“I don’t think of all the misery, but of all the beauty that remains.”– Anne Frank
Right now, this quote speaks to me. As I am writing, we are amid a pandemic. When this article is published, I don’t know if we will be past this pandemic, or if we will be at its worst point. Wherever we are in the “curve,” this quote reminds me that even in the most horrific of times, more horrific than now, a young girl found beauty and found hope. Anne Frank is my inspiration right now, because despite what she endured, she found hope, and she left the world an inspiring gift, her diary.
It is a gift to be able to see the light, even in the darkest of times. This is something I believe we can practice now. The grief of the world and the challenges that lay ahead can seem almost too much to bear; we must find the light or the beauty that remains. There is light, and there is beauty. We must make sure to open our eyes to look for it. Whether that light is with God, with a newborn family member, or the beauty of nature, it is there.
At Catholic Social Services, our amazing team has continued to be the light for so many. We have continued to practice our tradition of providing help and creating hope. Catholic Social Services has worked harder than ever throughout this challenging time, adapting to new health recommendations and guidelines, while providing an essential service. The programs and services provided at Catholic Social Services are critical – they provide a safety net, so no one is alone, and no one is without basic needs.
There are many compelling stories of hope through those served by CSS. Our shelters have remained open and have adapted quickly to serve the most vulnerable at this challenging time. At Brother Francis Shelter, we are serving the aged and those experiencing physical disabilities. At Clare House, we have used every room and every space to assure that families can remain at a safe distance in a safe space. At St. Frances House Food Pantry, we have converted our entire operation to provide boxes of food at our door, to better assure the health and safety of the families in need of food. So many adjustments, small and large, that make such a difference.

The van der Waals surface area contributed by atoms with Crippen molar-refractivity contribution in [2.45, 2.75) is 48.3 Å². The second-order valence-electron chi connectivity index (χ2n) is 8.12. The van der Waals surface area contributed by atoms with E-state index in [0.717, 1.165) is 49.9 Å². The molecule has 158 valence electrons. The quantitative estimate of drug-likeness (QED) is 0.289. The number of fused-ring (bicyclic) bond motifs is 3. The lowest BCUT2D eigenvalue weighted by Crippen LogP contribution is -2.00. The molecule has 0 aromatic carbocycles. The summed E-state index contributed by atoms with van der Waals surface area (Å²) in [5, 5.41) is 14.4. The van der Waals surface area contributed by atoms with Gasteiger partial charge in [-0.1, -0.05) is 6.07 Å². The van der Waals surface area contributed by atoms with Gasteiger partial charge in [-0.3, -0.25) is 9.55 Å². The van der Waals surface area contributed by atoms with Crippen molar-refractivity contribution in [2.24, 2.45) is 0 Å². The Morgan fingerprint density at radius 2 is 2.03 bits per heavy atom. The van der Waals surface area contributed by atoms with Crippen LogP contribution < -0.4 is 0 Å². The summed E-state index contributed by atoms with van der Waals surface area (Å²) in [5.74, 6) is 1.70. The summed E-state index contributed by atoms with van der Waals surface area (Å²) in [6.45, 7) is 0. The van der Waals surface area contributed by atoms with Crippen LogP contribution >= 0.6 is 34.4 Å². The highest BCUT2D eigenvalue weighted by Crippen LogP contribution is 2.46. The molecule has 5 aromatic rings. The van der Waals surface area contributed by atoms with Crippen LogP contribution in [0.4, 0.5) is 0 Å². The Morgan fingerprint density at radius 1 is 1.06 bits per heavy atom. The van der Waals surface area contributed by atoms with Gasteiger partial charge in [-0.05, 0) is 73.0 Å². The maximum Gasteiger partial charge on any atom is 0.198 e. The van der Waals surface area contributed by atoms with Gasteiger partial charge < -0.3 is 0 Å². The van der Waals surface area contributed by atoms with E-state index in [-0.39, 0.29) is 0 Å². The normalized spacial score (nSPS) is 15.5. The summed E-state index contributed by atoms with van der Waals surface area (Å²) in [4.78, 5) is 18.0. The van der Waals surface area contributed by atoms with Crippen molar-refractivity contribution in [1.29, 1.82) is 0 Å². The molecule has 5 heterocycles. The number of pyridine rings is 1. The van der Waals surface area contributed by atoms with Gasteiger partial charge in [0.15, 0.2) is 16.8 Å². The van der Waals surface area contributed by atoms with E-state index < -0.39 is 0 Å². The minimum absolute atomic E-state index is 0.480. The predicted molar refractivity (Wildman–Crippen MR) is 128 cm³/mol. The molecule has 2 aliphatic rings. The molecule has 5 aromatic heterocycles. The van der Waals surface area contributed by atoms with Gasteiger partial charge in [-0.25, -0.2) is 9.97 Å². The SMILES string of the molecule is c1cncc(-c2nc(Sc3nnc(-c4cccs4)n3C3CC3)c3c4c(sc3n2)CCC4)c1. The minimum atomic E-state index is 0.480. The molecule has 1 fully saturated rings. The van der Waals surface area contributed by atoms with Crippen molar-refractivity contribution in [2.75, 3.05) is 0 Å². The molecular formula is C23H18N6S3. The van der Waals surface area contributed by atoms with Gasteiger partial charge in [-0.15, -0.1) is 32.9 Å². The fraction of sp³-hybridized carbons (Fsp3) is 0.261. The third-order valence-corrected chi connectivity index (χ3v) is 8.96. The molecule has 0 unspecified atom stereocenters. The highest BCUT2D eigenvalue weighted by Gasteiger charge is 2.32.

At this time, to create hope and beauty for our future, Catholic Social Services has committed ourselves to housing. We know in this crisis, we are called to action. We must get as many people as we can out of dangerous mass shelter situations and into housing where they can safely isolate and move forward to find stability.
When this crisis began, we reassessed to assure the safety and health of our staff, and then we doubled down. We expanded to move more people into life-saving housing. In the first three weeks of March, more than 61 people were moved to safe housing or supported to stay in safe housing, thanks to the support of CSS and the hard work of case management staff. These 61 people include families with children, individuals who lost their jobs, and seniors who have been in homelessness for many years. Thanks to the support of each of you who support us, these people are in safe housing and their chances of becoming victims of COVID-19 are dramatically lower.
As we move to the next phase of this crisis, we will continue to commit ourselves to the people we serve and to find the beauty in every moment. In these dark times, there is still so much beauty and light around us, and by following the guidelines provided to us by experts, and prayer and hope, we will come through this. We are grateful to Anne Frank and others who inspire us to remember even in the bleakest of times we can find light and beauty around us and within our hearts.